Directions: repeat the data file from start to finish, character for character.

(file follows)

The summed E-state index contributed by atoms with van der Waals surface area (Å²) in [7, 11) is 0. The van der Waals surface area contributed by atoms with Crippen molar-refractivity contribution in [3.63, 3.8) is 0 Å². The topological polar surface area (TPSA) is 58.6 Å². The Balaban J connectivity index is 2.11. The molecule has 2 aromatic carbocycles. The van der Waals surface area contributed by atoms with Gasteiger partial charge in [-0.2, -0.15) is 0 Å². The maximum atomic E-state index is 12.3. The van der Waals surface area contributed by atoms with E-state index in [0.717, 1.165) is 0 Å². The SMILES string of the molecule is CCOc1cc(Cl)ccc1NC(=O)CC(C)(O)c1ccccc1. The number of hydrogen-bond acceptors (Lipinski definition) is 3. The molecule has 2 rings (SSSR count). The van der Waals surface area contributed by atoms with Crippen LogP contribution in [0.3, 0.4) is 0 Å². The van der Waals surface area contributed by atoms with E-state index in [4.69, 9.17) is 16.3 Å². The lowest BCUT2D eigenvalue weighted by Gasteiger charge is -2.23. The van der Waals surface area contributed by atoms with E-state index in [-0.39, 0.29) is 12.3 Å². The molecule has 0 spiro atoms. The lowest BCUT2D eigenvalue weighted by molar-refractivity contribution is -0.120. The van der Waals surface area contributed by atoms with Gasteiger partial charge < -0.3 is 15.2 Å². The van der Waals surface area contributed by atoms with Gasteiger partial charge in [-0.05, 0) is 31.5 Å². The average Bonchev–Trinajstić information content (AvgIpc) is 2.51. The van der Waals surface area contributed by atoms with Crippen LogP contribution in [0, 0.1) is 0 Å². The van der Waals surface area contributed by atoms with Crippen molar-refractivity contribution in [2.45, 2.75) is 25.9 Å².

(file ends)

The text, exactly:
The summed E-state index contributed by atoms with van der Waals surface area (Å²) in [7, 11) is 0. The van der Waals surface area contributed by atoms with Crippen molar-refractivity contribution in [3.63, 3.8) is 0 Å². The topological polar surface area (TPSA) is 58.6 Å². The Balaban J connectivity index is 2.11. The molecule has 2 aromatic carbocycles. The van der Waals surface area contributed by atoms with Gasteiger partial charge in [-0.2, -0.15) is 0 Å². The maximum atomic E-state index is 12.3. The van der Waals surface area contributed by atoms with E-state index in [0.717, 1.165) is 0 Å². The SMILES string of the molecule is CCOc1cc(Cl)ccc1NC(=O)CC(C)(O)c1ccccc1. The number of hydrogen-bond acceptors (Lipinski definition) is 3. The molecule has 2 rings (SSSR count). The van der Waals surface area contributed by atoms with Crippen LogP contribution in [0.3, 0.4) is 0 Å². The van der Waals surface area contributed by atoms with E-state index in [4.69, 9.17) is 16.3 Å². The lowest BCUT2D eigenvalue weighted by Gasteiger charge is -2.23. The van der Waals surface area contributed by atoms with E-state index in [-0.39, 0.29) is 12.3 Å². The molecule has 0 spiro atoms. The lowest BCUT2D eigenvalue weighted by molar-refractivity contribution is -0.120. The van der Waals surface area contributed by atoms with Gasteiger partial charge < -0.3 is 15.2 Å². The van der Waals surface area contributed by atoms with Gasteiger partial charge in [-0.05, 0) is 31.5 Å². The average Bonchev–Trinajstić information content (AvgIpc) is 2.51. The van der Waals surface area contributed by atoms with Crippen LogP contribution in [0, 0.1) is 0 Å². The van der Waals surface area contributed by atoms with Crippen molar-refractivity contribution in [2.45, 2.75) is 25.9 Å².